VA7MM antenna system. More info here.

VE7CNF's homebrew PA. Website here.

VE7BDQ's homebrew 2200m/630m duo-band tx.
There has already been discussion of staging another crossband event in January or February. If you might be interested in participating by listening and calling-in, please let me know. As well, what do you think would be the best way to 'get the word out' in terms of notification for the next crossband night?

Friday, 13 November 2015

630m Crossband - Last Minute Addition

Another VE7 has been added to the group of Canadians who will be active tonight and tomorrow night during the CW crossband activity.

VE7CA will be operational during the evening on 475.5kHz. He will be listening for calls on both 3555kHz and 7064kHz. His hours of operation will be from 0300Z - 0500Z. This will be Markus's first operation on 630m and he would be delighted to work anybody that is able to hear him. He will be running ~ 25W output to a large top-loaded vertical, high on the hills of North Vancouver.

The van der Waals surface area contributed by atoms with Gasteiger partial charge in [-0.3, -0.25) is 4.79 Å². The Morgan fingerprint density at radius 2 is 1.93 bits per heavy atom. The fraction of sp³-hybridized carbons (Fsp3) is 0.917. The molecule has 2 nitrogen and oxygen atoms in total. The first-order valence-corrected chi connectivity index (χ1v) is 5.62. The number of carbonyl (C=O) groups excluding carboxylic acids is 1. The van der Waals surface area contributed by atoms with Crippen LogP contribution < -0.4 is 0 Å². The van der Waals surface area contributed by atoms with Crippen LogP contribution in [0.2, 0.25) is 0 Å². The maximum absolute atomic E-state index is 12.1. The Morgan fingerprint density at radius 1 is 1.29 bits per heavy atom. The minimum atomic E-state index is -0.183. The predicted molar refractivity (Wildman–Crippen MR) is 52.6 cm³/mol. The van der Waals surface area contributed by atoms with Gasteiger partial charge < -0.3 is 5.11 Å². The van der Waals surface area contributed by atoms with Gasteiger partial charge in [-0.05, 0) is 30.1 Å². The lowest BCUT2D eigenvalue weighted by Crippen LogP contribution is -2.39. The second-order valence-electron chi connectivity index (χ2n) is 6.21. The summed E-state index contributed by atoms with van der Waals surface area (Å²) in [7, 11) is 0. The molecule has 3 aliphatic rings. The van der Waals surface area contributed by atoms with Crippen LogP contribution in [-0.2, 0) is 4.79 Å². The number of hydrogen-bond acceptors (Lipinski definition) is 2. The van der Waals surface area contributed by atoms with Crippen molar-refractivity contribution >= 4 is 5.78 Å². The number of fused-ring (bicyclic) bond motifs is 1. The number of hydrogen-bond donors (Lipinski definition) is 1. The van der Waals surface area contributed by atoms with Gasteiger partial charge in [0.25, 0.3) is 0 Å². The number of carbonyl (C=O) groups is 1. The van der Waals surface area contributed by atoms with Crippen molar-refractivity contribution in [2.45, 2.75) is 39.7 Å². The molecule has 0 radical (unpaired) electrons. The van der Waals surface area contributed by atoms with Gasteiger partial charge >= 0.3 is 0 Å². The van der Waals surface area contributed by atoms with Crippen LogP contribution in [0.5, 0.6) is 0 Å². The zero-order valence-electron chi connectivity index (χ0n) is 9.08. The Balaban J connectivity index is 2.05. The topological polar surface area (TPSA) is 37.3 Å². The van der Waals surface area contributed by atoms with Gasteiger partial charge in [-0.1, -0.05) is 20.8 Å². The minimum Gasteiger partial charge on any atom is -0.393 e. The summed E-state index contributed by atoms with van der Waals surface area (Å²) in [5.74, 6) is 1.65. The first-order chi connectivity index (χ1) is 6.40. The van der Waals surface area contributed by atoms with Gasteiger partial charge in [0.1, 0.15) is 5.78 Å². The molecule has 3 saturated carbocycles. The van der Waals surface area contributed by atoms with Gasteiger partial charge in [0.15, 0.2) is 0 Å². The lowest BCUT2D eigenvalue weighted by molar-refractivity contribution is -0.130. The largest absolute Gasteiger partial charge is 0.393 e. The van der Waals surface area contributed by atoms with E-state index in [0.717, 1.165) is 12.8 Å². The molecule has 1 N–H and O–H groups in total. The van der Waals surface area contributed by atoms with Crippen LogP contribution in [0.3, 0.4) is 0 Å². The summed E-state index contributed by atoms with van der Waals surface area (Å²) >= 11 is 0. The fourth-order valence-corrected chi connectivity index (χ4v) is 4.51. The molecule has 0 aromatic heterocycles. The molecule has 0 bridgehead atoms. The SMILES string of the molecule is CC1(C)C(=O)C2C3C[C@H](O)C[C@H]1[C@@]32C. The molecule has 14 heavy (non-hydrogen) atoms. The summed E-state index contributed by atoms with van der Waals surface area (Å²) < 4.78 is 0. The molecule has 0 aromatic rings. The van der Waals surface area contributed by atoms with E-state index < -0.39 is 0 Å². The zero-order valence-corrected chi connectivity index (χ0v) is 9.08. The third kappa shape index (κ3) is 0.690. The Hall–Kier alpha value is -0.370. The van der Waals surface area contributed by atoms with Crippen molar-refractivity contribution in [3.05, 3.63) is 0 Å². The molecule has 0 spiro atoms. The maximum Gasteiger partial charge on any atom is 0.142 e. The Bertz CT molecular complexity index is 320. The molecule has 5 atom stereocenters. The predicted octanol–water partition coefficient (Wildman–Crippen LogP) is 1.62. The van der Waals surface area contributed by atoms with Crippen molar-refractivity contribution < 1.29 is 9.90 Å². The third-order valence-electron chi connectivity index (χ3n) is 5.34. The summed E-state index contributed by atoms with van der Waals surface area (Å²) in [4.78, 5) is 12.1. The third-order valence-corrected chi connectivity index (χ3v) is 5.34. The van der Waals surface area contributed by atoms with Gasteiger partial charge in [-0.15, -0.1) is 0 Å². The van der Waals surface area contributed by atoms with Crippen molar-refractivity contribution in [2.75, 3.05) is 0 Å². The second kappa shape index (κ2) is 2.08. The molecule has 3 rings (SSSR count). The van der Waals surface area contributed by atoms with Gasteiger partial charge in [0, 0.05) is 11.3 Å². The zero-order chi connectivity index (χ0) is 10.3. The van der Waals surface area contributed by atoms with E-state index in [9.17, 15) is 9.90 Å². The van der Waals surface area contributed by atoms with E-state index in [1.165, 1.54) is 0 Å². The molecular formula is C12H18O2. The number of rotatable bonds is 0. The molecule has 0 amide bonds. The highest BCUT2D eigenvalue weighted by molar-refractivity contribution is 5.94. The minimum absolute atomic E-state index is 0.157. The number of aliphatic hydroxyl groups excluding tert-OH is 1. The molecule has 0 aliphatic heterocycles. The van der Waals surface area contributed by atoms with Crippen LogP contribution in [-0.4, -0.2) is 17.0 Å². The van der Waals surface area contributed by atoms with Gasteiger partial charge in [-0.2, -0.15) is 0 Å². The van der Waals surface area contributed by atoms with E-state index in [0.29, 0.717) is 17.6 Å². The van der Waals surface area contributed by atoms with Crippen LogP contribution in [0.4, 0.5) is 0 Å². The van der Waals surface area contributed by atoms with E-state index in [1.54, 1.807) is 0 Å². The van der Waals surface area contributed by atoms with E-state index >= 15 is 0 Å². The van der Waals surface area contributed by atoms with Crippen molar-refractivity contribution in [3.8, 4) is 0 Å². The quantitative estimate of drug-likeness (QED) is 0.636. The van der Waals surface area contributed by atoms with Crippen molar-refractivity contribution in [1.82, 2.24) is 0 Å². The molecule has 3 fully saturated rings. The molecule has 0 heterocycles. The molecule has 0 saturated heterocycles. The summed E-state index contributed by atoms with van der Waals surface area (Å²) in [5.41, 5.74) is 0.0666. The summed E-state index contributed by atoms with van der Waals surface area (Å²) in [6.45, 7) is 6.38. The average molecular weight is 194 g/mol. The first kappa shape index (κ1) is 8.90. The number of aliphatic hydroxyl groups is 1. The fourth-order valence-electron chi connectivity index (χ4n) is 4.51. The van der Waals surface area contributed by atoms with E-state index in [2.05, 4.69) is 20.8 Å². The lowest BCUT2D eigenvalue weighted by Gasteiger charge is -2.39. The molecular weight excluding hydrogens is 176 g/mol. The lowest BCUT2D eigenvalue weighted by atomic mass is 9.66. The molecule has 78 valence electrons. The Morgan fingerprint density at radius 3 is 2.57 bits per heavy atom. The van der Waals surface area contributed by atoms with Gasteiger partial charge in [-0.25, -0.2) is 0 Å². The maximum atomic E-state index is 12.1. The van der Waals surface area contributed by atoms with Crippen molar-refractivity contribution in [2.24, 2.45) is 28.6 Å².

Please give a listen for him and make all of his hard work worthwhile!

630m Crossband Reminder

Just a reminder of the '630 activity event' ... including the crossband CW activity, tonight and tomorrow. The complete operating schedule, showing times and frequencies, can be viewed here.

The sun has been acting-up once again and band conditions have been up and down all week. Another CME is scheduled to arrive at anytime ... the jury is still out on how good or how poor the band might be.

More of a concern is the weather forecast. Very high winds are forecast for the west coast VE7 operators. I'm not worried about losing antennas but more likely, losing the hydro power, as often times the first big windstorm of the fall brings down a lot of branches and  trees ... and that means power outages. So if you don't hear me, or some of the other stations, that may be the reason.